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Rauner Wins IL GOV GOP Primary; Quinn Launches TV Ad; Patriot Majority USA Hits Cotton in AR SEN Rauner Wins IL GOV GOP Primary; Quinn Launches TV Ad; Patriot Majority...

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Rauner Wins IL GOV GOP Primary; Quinn Launches TV Ad; Patriot Majority USA Hits Cotton in AR SEN

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  • Businessman Bruce Rauner won the IL GOV Republican primary Tuesday night, earning 40% of the vote to state Sen. Kirk Dillard's 37% with 99% of precincts reporting. State Sen./2010 nominee Bill Brady took third with 15%, and Treasurer Dan Rutherford finished last with 8%. (AP)
  • "The fall campaign" between Illinois Gov. Pat Quinn (D) and Rauner "will feature dueling brands of populism, campaign bankrolls in the tens of millions of dollars and plenty of scorched-earth attacks from groups with a vested interest in the high-stakes race. Indeed, even before Rauner had eked out a tougher-than-expected primary victory Tuesday, Quinn was up on TV with an ad attacking" Rauner "for his shifting positions on raising Illinois' minimum wage. ... With the general election not until Nov. 4, Illinois voters can expect a long, bruising fight where Quinn plays the Democratic class warfare card and Rauner sticks to the Republican playbook of pro-business agenda he says would lead to more jobs and lower taxes." (Chicago Tribune)
  • In the IL SEN Republican primary, state Sen. Jim Oberweis defeated businessman Doug Truax (R) 56-44%, with 99% of precincts reporting. (AP)
  • In the IL-13 Democratic primary, former judge Ann Callis won with 55% of the vote, compared to 31% for University of Illinois professor George Gollin and 14% for policy analyst David Green, with 100% of precincts reporting. (AP)
  • In the IL-13 Republican primary, Rep. Rodney Davis defeated attorney Erika Harold 55-41%, with 100% of precincts reporting. (AP)
  • In the IL-16 Republican primary, Rep. Adam Kinzinger defeated activist David Hale 78-22%, with 98% of precincts reporting. (AP)
  • In AR SEN, Patriot Majority USA released a new TV ad labeling Rep. Tom Cotton (R) as "a politician we just can't trust." The ad buy is for $150,000, according to FEC records. (Hotline reporting)
  • In HI SEN, the Progressive Change Campaign Committee endorsed Sen. Brian Schatz (D) over Rep. Colleen Hanabusa (D). (Huffington Post)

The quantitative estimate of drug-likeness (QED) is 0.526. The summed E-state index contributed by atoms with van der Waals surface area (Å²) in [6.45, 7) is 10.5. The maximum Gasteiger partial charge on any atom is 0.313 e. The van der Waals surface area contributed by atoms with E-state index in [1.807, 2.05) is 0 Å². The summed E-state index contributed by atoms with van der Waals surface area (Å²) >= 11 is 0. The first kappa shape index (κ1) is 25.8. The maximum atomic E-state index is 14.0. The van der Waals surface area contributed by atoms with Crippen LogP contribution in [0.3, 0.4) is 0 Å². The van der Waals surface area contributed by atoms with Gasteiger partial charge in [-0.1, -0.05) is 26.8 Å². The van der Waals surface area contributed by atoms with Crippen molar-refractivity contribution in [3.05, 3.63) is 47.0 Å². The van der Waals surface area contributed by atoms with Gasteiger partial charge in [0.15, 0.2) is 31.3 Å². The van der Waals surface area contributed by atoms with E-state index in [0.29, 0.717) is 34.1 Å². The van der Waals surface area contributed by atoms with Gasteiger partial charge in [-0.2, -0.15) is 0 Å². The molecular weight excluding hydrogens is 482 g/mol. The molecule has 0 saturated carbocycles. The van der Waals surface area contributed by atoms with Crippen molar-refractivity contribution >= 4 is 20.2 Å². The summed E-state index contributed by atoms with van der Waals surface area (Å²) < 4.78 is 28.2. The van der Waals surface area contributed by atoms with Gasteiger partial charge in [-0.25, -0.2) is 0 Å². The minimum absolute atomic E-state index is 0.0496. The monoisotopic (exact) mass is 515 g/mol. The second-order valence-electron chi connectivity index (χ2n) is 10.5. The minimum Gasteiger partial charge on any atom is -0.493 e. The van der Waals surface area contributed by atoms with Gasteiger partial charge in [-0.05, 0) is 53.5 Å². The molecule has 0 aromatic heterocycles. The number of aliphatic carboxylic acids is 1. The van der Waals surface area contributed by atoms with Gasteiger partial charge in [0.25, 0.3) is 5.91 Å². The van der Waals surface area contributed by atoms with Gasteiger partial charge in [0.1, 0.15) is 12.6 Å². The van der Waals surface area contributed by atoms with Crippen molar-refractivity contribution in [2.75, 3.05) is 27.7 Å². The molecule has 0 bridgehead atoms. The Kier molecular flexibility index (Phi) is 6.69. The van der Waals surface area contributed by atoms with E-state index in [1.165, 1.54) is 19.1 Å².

• In NC SEN, former Arkansas Gov. Mike Huckabee (R) will headline a Raleigh fundraiser for pastor Mark Harris (R) on Saturday, while House Speaker Thom Tillis (R) will attend an NRSC fundraiser in Washington next Monday. (Raleigh News & Observer)
  • In KS GOV, Road Map Solutions, a group backing Gov. Sam Brownback (R), "launched a TV ad noting the state's relatively low unemployment rate and saying" Brownback "has a plan for investing in education." The ad will run "for at least 10 days" on "broadcast and cable stations in Topeka and Wichita" at a cost of "at least $82,000." (AP)
  • In PA GOV, former Department of Environmental Protection secretary Katie McGinty (D) released a new TV ad, highlighting her focus on creating "clean energy jobs." (release)
  • In ME-02, the League of Conservation Voters Action Fund endorsed state Sen. Emily Cain (D). (release)
  • In PA-06, businessman Mike Parrish (D) dropped out on Tuesday, leaving physician Manan Trivedi (D) as the lone Democrat in the open seat race. (


Hotline editors weigh in on the stories that drive the day


• Dillard's closer-than-expected challenge to Rauner in Illinois shows that labor can still pack a punch -- even in a Republican primary. Rauner's less-than-impressive downstate totals suggest his corporate background is a vulnerability with less-affluent voters. It's no coincidence that Quinn went on air with a minimum wage attack before Rauner was even declared the winner. -- Josh Kraushaar

• The labor-backed spending fusillade against Rauner seems to have had a major effect: He finished about where he'd been in recent Republican primary polls, but virtually all of the undecideds went to the other Republican candidates, especially Dillard. And even though Illinois labor has a fraught relationship with Quinn, having Rauner as a common enemy looks set to unite them for the election year. -- Scott Bland